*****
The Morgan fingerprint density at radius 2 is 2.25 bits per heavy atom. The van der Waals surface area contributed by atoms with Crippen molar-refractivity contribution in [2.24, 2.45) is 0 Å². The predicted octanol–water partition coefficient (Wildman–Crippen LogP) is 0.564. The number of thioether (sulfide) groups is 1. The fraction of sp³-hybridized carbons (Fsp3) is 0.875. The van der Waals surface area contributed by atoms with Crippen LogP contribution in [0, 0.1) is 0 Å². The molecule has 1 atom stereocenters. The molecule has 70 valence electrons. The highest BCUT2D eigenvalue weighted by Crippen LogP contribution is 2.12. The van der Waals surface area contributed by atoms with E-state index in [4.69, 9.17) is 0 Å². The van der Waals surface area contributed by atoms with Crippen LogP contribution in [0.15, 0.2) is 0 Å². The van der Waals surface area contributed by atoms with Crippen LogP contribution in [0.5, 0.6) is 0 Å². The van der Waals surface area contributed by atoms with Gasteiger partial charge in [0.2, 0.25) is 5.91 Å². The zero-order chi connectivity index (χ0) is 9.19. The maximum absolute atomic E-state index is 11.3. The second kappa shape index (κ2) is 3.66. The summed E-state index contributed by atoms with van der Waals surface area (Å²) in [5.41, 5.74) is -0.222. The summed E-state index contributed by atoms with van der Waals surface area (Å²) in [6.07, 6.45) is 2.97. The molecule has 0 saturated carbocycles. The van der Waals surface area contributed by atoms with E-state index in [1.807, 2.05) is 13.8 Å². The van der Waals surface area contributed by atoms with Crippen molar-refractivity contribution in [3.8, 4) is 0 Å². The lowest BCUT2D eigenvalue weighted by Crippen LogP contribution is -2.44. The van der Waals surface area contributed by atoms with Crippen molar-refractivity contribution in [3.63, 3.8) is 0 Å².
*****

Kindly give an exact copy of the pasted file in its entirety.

The Morgan fingerprint density at radius 2 is 2.25 bits per heavy atom. The van der Waals surface area contributed by atoms with Crippen molar-refractivity contribution in [2.24, 2.45) is 0 Å². The predicted octanol–water partition coefficient (Wildman–Crippen LogP) is 0.564. The number of thioether (sulfide) groups is 1. The fraction of sp³-hybridized carbons (Fsp3) is 0.875. The van der Waals surface area contributed by atoms with Crippen LogP contribution in [0, 0.1) is 0 Å². The molecule has 1 atom stereocenters. The molecule has 70 valence electrons. The highest BCUT2D eigenvalue weighted by Crippen LogP contribution is 2.12. The van der Waals surface area contributed by atoms with E-state index in [4.69, 9.17) is 0 Å². The van der Waals surface area contributed by atoms with Crippen LogP contribution in [0.15, 0.2) is 0 Å². The van der Waals surface area contributed by atoms with Crippen LogP contribution in [0.5, 0.6) is 0 Å². The van der Waals surface area contributed by atoms with Gasteiger partial charge in [0.2, 0.25) is 5.91 Å². The zero-order chi connectivity index (χ0) is 9.19. The maximum absolute atomic E-state index is 11.3. The second kappa shape index (κ2) is 3.66. The summed E-state index contributed by atoms with van der Waals surface area (Å²) in [5.41, 5.74) is -0.222. The summed E-state index contributed by atoms with van der Waals surface area (Å²) in [6.07, 6.45) is 2.97. The molecule has 0 saturated carbocycles. The van der Waals surface area contributed by atoms with E-state index in [1.807, 2.05) is 13.8 Å². The van der Waals surface area contributed by atoms with Crippen molar-refractivity contribution in [3.8, 4) is 0 Å². The lowest BCUT2D eigenvalue weighted by Crippen LogP contribution is -2.44. The van der Waals surface area contributed by atoms with Crippen molar-refractivity contribution in [3.63, 3.8) is 0 Å².